The U.S. Federal Reserve surprised the market last week by raising the U.S. discount rate by a quarter of a point (0.25%).
Fed Chairman Ben Bernanke insists the rate hike should not be considered to be monetary tightening, but the bond market doesn’t answer to the Fed Chairman and recognizes that the interest-rate cycle has reached the point where tightening has begun.
There are other signs that a trend of interest rates moving higher has begun.
Generally, when the stock market sells off, the bond market moves in the opposite direction. When news about Greece’s debt problems hit the market and stock prices declined, typically we would have seen a significant flight to safety, resulting in a significant rally in the bond market. We saw some shifting of assets to safer investments, but the shift quickly faded.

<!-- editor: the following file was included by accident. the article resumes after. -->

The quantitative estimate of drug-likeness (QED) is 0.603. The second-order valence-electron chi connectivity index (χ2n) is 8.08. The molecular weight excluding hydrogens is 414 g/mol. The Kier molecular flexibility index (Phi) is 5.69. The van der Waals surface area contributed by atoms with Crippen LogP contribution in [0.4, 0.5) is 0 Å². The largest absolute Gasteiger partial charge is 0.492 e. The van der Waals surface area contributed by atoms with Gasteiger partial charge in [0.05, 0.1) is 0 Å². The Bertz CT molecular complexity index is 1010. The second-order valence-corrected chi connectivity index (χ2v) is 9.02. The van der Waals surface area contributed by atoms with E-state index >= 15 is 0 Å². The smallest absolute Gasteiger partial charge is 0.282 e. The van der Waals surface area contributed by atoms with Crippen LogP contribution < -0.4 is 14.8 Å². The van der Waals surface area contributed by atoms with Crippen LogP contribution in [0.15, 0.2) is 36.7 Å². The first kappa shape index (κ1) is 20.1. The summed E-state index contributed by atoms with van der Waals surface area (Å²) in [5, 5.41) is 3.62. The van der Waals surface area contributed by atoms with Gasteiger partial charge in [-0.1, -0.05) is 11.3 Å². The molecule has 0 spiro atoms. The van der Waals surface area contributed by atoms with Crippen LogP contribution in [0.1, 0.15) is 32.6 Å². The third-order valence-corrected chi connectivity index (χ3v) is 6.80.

To identify a trend, investment managers typically look at the long end of the curve, and the 30-year bond showed signs of weakness, in spite of Greece’s debt problems.
Whether rising interest rates is indeed a trend should be determined during the week ahead, with new Treasury Inflation-Protected Securities (TIPS) offerings. Up for auction will be:
- $44 billion in two-year Treasuries
- $42 billion in five-year notes
- $32 billion in seven-year notes
- $8 billion in 30-year TIPS
The 30-year TIPS offering is the first offering of that duration since 2001, as some have considered a 30-year maturity as being unnecessarily long. Whether the 30-year TIPS will stimulate investor interest remains to be seen. If the auction is poorly received, higher rates will most likely be on the horizon. Stay tuned.